These sex scandals are unraveling the power the men hold. In the sunset effect, you hold on any way you can. Telling women of the world that the best use of their talent is motherhood is one way of trying to hold on to power that is already passing away.
If Vatican III reforms turn out to be in favor of women's increased power and influence in the church, then this ill-timed letter might be mentioned as one of the indicators that the men of the Vatican were deeply out of touch with the experience of modern women.
One More Thought on the Vatican's Women Statement
I can't help but think that part of the outrage by some women, myself included, over the document on feminism released by the Vatican Aug. 1 is this: We wonder whether the men who wrote the document have ever actually met and talked with any feminists.
Hard to know. It sounds as if they wrote it based on old models of what it means to be a liberated woman. I wonder: Do they work with any women? Did any women help draft the document? If they have no understanding of modern women, can they even be writing anything about women? Mmmm. Just some thoughts.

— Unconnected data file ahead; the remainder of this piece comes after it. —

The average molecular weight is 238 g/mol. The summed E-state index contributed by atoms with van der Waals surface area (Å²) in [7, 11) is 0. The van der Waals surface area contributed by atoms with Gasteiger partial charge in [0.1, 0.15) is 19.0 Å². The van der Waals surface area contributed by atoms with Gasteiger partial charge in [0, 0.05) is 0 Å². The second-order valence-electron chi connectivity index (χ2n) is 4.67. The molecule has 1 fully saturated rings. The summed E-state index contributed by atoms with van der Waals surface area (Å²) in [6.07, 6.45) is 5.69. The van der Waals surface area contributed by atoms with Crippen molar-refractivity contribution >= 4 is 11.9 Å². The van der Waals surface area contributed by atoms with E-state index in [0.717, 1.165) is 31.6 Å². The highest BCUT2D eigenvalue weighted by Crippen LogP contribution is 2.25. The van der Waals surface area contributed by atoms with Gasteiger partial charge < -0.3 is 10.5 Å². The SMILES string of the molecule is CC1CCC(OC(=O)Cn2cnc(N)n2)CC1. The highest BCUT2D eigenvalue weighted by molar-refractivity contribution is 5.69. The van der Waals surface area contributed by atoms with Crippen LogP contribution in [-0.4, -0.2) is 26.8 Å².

The lack of knowledge goes both ways. We feminists don't know anything about the Vatican men who worked on the document. Because we don't, it makes it easy to criticize them. Iris St. John wrote a letter to the editor at The Spokesman-Review with this line in it: "Well, isnt this an ironic criticism from a bunch of senile old men who like to wear long dresses and drape themselves in big jewelry!"
Wouldn't it be wonderful to have a dialogue? Let the Vatican men meet some American feminists. Then maybe the stereotypes, and the harsh criticisms, would be lessened.
A Catholic Call to Political Responsibility
In our bulletin at St. Al's Sunday, the social justice folks referred parishioners to a good Web site at the U.S. Conference of Catholic Bishops titled: Faithful Citizenship: A Catholic Call to Political Responsibility.
The debate over Kerry's Communion-worthy status has taken away from the social justice issues that can guide Catholic votes, too. This Web site articulates these points well.
Here are two excerpts: